Art is often intentionally employed as a means of spreading political messages. Goya’s “The Third of May and Picaso’s Guerinca both sought to shed light on the brutality occurring around them and Thomas Hart Benton and Reginald Marsh’s murals depicted the idealism that the New Deal stood for. Occasionally, a work of art becomes a political rallying point purely by accident.
Ai Weiwei, a Chinese artist and activist, produced Circle of Animals/Zodiac Heads, located in the Pulitzer Fountain in front of the Plaza Hotel through July 15. This exhibit, the first to be placed in the Pulitzer Fountain, was inspired by a fountain-clock located at the Old Summer Palace just outside Beijing. The fountain-clock featured the animals of the Chinese zodiac, each spouting water at two-hour intervals. During the Second Opium War the fountain-clock was destroyed and five of the animal heads were lost to time. Weiwei’s twelve heads are cast bronze, each weighing about 800 pounds, and are set on bronze bases. The artist said that his “work is always dealing with real or fake, authenticity and value and how value relates to current political and social understandings and misunderstandings, however, because Circle of Animals/Zodiac Heads is composed of animal heads, it’s a work that everyone can understand, including children and people who are not in the art world.”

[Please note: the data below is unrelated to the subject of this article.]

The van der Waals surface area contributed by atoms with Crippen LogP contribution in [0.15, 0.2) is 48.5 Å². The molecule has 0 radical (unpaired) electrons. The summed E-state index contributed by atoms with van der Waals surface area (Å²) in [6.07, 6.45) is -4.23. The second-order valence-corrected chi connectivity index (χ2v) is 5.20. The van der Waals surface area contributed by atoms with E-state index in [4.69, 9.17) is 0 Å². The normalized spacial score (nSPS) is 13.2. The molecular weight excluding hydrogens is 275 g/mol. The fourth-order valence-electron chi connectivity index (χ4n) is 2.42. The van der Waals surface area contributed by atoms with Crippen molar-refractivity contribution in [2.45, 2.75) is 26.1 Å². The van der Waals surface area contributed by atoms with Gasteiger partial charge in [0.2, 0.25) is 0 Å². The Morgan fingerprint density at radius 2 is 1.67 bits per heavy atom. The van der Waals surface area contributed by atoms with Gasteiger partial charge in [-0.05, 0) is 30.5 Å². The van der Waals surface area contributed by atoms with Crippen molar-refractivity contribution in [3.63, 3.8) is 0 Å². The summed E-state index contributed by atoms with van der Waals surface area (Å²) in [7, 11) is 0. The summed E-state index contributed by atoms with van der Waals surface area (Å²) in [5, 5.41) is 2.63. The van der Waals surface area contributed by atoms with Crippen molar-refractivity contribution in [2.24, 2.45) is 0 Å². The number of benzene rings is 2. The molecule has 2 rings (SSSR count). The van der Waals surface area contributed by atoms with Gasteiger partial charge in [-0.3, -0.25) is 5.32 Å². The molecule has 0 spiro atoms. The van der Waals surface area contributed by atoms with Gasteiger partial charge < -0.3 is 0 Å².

On April 3rd, Ai Weiwei was arrested while attempting to board a flight. A few days later his studio was destroyed by the Chinese authorities. As a result, the May 4 unveiling of his work occurred without the artist present and added a political aspect to this exhibit. His arrest has engendered a guerrilla street art campaign in China and has transformed the exhibition at the Pulitzer fountain into a reminder of cost some artists face for their activism.
The City has set up two small kiosks selling shirts and booklets relating to the exhibit:
Informational poster, in case you forget your sign. Also, notice the Free Weiwei written on the bottom: